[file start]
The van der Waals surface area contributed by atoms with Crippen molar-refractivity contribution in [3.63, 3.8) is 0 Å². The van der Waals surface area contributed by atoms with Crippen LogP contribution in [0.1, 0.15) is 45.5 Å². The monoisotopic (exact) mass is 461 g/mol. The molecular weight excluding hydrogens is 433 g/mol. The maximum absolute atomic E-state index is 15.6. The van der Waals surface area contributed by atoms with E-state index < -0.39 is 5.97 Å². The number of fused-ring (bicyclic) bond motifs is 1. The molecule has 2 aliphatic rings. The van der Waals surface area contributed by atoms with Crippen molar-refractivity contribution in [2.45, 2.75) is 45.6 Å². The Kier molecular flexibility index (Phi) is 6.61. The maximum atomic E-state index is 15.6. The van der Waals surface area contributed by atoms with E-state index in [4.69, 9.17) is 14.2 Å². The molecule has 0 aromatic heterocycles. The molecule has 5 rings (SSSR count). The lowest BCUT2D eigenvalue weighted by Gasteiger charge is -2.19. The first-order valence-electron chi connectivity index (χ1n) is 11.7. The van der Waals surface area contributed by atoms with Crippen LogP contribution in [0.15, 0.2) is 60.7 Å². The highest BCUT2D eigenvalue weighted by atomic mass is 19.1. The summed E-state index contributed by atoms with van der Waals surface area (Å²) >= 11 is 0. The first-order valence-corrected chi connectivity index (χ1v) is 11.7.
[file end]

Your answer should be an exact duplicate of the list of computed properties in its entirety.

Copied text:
The van der Waals surface area contributed by atoms with Crippen molar-refractivity contribution in [3.63, 3.8) is 0 Å². The van der Waals surface area contributed by atoms with Crippen LogP contribution in [0.1, 0.15) is 45.5 Å². The monoisotopic (exact) mass is 461 g/mol. The molecular weight excluding hydrogens is 433 g/mol. The maximum absolute atomic E-state index is 15.6. The van der Waals surface area contributed by atoms with E-state index < -0.39 is 5.97 Å². The number of fused-ring (bicyclic) bond motifs is 1. The molecule has 2 aliphatic rings. The van der Waals surface area contributed by atoms with Crippen molar-refractivity contribution in [2.45, 2.75) is 45.6 Å². The Kier molecular flexibility index (Phi) is 6.61. The maximum atomic E-state index is 15.6. The van der Waals surface area contributed by atoms with E-state index in [4.69, 9.17) is 14.2 Å². The molecule has 0 aromatic heterocycles. The molecule has 5 rings (SSSR count). The lowest BCUT2D eigenvalue weighted by Gasteiger charge is -2.19. The first-order valence-electron chi connectivity index (χ1n) is 11.7. The van der Waals surface area contributed by atoms with Crippen LogP contribution in [0.15, 0.2) is 60.7 Å². The highest BCUT2D eigenvalue weighted by atomic mass is 19.1. The summed E-state index contributed by atoms with van der Waals surface area (Å²) >= 11 is 0. The first-order valence-corrected chi connectivity index (χ1v) is 11.7.